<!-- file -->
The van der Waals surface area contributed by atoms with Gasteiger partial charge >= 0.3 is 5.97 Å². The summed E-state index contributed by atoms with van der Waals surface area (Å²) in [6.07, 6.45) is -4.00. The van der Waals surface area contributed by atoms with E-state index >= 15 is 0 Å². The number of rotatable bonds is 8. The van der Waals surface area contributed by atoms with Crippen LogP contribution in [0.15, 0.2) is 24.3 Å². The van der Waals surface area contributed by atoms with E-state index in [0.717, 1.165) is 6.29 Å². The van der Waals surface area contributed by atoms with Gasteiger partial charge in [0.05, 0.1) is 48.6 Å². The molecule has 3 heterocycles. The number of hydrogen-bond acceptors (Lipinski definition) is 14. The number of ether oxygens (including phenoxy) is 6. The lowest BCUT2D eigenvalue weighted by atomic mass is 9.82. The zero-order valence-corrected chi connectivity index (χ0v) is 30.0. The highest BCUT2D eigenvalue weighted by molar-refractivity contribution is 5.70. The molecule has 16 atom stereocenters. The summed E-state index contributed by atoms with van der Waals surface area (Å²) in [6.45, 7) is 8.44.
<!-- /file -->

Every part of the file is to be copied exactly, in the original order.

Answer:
The van der Waals surface area contributed by atoms with Gasteiger partial charge >= 0.3 is 5.97 Å². The summed E-state index contributed by atoms with van der Waals surface area (Å²) in [6.07, 6.45) is -4.00. The van der Waals surface area contributed by atoms with E-state index >= 15 is 0 Å². The number of rotatable bonds is 8. The van der Waals surface area contributed by atoms with Crippen LogP contribution in [0.15, 0.2) is 24.3 Å². The van der Waals surface area contributed by atoms with E-state index in [0.717, 1.165) is 6.29 Å². The van der Waals surface area contributed by atoms with Gasteiger partial charge in [0.05, 0.1) is 48.6 Å². The molecule has 3 heterocycles. The number of hydrogen-bond acceptors (Lipinski definition) is 14. The number of ether oxygens (including phenoxy) is 6. The lowest BCUT2D eigenvalue weighted by atomic mass is 9.82. The zero-order valence-corrected chi connectivity index (χ0v) is 30.0. The highest BCUT2D eigenvalue weighted by molar-refractivity contribution is 5.70. The molecule has 16 atom stereocenters. The summed E-state index contributed by atoms with van der Waals surface area (Å²) in [6.45, 7) is 8.44.